Body Shots: Early Cinema's Incarnations

University of California Press, 2007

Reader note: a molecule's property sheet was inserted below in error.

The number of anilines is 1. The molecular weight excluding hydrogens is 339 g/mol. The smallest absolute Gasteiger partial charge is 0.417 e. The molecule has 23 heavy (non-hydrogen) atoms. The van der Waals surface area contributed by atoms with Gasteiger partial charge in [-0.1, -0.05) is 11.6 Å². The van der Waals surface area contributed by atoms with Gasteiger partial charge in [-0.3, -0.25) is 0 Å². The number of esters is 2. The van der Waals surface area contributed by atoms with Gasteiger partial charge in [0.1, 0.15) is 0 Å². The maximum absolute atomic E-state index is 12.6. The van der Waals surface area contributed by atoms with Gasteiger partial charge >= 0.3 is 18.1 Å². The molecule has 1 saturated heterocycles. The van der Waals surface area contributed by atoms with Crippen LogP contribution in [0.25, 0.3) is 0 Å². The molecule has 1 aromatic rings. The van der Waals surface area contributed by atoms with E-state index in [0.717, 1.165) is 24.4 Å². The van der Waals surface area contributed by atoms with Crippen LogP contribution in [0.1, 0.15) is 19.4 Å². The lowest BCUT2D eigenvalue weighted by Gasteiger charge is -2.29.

This original and compelling book places the body at the center of cinema's first decade of emergence and challenges the idea that for early audiences, the new medium's fascination rested on visual spectacle for its own sake. Instead, Auerbach argues, it was the human form in motion that most profoundly shaped early cinema. Auerbach begins his analysis with films that reveal striking anxieties and preoccupations about person on public display -- both exceptional figures, such as 1896 presidential candidate William McKinley, and ordinary people caught by the movie camera in their daily routines.